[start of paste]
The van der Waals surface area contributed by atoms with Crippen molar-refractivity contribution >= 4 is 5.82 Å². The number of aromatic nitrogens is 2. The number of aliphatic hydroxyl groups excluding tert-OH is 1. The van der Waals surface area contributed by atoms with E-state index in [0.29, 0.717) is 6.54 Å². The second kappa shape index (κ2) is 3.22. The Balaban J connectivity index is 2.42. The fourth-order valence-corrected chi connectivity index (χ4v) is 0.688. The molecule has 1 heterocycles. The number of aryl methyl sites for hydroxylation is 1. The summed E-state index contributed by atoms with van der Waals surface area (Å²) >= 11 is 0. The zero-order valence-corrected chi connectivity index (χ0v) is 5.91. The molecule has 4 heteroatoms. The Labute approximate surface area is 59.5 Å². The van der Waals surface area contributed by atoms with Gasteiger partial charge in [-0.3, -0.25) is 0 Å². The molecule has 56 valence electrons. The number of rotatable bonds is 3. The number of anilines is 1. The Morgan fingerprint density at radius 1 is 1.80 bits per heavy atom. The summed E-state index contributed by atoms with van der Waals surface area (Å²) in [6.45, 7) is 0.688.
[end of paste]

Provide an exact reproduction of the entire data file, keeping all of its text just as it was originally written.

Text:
The van der Waals surface area contributed by atoms with Crippen molar-refractivity contribution >= 4 is 5.82 Å². The number of aromatic nitrogens is 2. The number of aliphatic hydroxyl groups excluding tert-OH is 1. The van der Waals surface area contributed by atoms with E-state index in [0.29, 0.717) is 6.54 Å². The second kappa shape index (κ2) is 3.22. The Balaban J connectivity index is 2.42. The fourth-order valence-corrected chi connectivity index (χ4v) is 0.688. The molecule has 1 heterocycles. The number of aryl methyl sites for hydroxylation is 1. The summed E-state index contributed by atoms with van der Waals surface area (Å²) >= 11 is 0. The zero-order valence-corrected chi connectivity index (χ0v) is 5.91. The molecule has 4 heteroatoms. The Labute approximate surface area is 59.5 Å². The van der Waals surface area contributed by atoms with Gasteiger partial charge in [-0.3, -0.25) is 0 Å². The molecule has 56 valence electrons. The number of rotatable bonds is 3. The number of anilines is 1. The Morgan fingerprint density at radius 1 is 1.80 bits per heavy atom. The summed E-state index contributed by atoms with van der Waals surface area (Å²) in [6.45, 7) is 0.688.